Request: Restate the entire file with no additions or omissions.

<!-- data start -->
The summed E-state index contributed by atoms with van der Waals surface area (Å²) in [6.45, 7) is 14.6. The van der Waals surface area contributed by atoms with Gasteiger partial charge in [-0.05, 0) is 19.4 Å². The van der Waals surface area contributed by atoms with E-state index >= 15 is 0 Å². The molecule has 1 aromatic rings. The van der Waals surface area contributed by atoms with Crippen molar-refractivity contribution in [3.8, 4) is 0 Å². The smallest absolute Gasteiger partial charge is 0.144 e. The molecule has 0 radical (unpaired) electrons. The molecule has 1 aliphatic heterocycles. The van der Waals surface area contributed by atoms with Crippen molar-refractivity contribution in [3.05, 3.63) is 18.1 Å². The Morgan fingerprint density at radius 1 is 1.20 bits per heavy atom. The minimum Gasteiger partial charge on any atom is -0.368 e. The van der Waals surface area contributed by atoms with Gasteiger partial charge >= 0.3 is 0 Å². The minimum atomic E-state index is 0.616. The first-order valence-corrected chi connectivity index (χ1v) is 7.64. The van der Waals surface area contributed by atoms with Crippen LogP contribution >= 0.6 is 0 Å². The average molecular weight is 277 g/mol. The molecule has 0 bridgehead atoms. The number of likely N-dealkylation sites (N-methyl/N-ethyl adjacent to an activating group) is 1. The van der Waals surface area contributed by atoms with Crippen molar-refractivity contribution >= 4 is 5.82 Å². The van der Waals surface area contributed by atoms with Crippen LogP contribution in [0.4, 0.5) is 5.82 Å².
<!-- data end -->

The summed E-state index contributed by atoms with van der Waals surface area (Å²) in [6.45, 7) is 14.6. The van der Waals surface area contributed by atoms with Gasteiger partial charge in [-0.05, 0) is 19.4 Å². The van der Waals surface area contributed by atoms with E-state index >= 15 is 0 Å². The molecule has 1 aromatic rings. The van der Waals surface area contributed by atoms with Crippen molar-refractivity contribution in [3.8, 4) is 0 Å². The smallest absolute Gasteiger partial charge is 0.144 e. The molecule has 0 radical (unpaired) electrons. The molecule has 1 aliphatic heterocycles. The van der Waals surface area contributed by atoms with Crippen molar-refractivity contribution in [3.05, 3.63) is 18.1 Å². The Morgan fingerprint density at radius 1 is 1.20 bits per heavy atom. The minimum Gasteiger partial charge on any atom is -0.368 e. The van der Waals surface area contributed by atoms with Gasteiger partial charge >= 0.3 is 0 Å². The minimum atomic E-state index is 0.616. The first-order valence-corrected chi connectivity index (χ1v) is 7.64. The van der Waals surface area contributed by atoms with Crippen LogP contribution >= 0.6 is 0 Å². The average molecular weight is 277 g/mol. The molecule has 0 bridgehead atoms. The number of likely N-dealkylation sites (N-methyl/N-ethyl adjacent to an activating group) is 1. The van der Waals surface area contributed by atoms with Crippen molar-refractivity contribution >= 4 is 5.82 Å². The van der Waals surface area contributed by atoms with Crippen LogP contribution in [0.4, 0.5) is 5.82 Å².